The Day Before, The Morning After; A Division with a Remainder; A Shape of Water; Flight

The Day Before			

I very well remember 
when my sky-blue shirt
got its first big tear 
and started its career
as my new rag.

I don’t remember the days
when it wiped my floor
by daylight
and crouched like a mouse
at night
in a dark little alcove
behind the door
shut tight.

I still remember its colour 
pale from sky-blue to bone-white
its body lose my shape
its knitting thin till the floor could be seen
through its boneless skin.

I do not remember the day it vanished	
but clearly remember the day before – my sky-blue shirt
while trying to clean
was dirtying my floor.
The Morning After 		

My father likes his rice boiled hard.
At dinner, he picks up his steel plate
drops a grain and strains his ear
to listen to a soft thud.
If he hears, he smiles. Otherwise
he gets up, washes his fingers
and goes off to sleep.

In winter, before the sun is up,
before the first sparrow chirps
through our paling ventilator, 
after the dew have stopped dropping
from the grooves in our tin roof 
to their graves in the moist earth,

the iron gate creaks in the dark dawn breeze
and I hear, ‘Ma is nowhere. Daddy,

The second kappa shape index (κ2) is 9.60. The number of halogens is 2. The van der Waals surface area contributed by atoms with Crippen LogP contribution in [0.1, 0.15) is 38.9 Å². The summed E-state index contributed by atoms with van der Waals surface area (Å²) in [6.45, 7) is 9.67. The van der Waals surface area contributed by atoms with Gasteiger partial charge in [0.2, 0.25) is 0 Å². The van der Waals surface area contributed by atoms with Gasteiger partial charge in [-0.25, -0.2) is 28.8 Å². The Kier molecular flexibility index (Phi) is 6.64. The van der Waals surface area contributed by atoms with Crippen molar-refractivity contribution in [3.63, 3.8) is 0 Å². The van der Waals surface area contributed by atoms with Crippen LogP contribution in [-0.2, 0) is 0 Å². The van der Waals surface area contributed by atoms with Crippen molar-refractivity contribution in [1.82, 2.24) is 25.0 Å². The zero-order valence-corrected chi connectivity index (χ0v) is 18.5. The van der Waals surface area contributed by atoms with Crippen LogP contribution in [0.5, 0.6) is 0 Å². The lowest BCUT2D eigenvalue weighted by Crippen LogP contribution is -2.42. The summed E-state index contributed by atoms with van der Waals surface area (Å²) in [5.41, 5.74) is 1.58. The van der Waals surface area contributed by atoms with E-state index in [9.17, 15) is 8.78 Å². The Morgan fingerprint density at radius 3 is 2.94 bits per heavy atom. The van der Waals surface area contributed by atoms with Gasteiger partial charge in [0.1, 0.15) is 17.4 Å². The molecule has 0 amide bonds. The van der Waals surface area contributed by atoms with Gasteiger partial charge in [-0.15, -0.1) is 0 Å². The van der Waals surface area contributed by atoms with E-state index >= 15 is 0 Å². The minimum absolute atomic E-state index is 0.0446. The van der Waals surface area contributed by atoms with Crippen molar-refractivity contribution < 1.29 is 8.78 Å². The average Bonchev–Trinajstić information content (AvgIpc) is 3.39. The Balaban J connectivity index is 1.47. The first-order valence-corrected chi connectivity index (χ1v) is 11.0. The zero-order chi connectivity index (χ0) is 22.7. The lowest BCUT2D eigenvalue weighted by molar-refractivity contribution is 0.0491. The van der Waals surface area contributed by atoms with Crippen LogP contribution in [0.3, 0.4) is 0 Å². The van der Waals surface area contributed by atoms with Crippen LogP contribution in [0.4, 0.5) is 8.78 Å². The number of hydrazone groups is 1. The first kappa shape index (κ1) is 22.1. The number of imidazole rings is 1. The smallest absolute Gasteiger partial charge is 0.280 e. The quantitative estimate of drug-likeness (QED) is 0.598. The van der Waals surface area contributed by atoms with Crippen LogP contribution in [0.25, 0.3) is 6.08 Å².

ma is nowhere.’ 
A Division with a Remainder

In my quest for an escape
I was inspired by an amoeba
which does not die but at death
divides itself and vanishes
in two new amoebas.

Then I saw a baby die
and the mother hold her womb and cry
and realized – deaths 
like births are goodbyes,
births like deaths are escapes,

pain though
has no place to go
so, it remains 
with the remainders.
A Shape of Water	

Like the soft
brown stalk
of the arum 

filled with sap
from the puddle 
beneath its feet

by a single

on its only

my body 
is a shape 

tears and blood

Some flies
on the rim
of the bowl 
and eat

on the food
while eating

scoop down
smear soup
on their wings
and lick
what sticks.

Some soups need
the drinker
to sink.

Some flies 
like Christ
on soups with nimble feet.


Kingshuk Sarkar’s poems have appeared in ‘Palette Poetry’, ‘Stringtown Magazine’ and ‘Northwest Boulevard’ and translations (from Bengali to English) have appeared in ‘Circumference’, ‘Exchanges’, ‘Visions International’, ‘Kritya’, ‘The Antonym Magazine’, and is forthcoming in ‘Modern Poetry in Translation’. Kingshuk Sarkar lives Kolkata, India.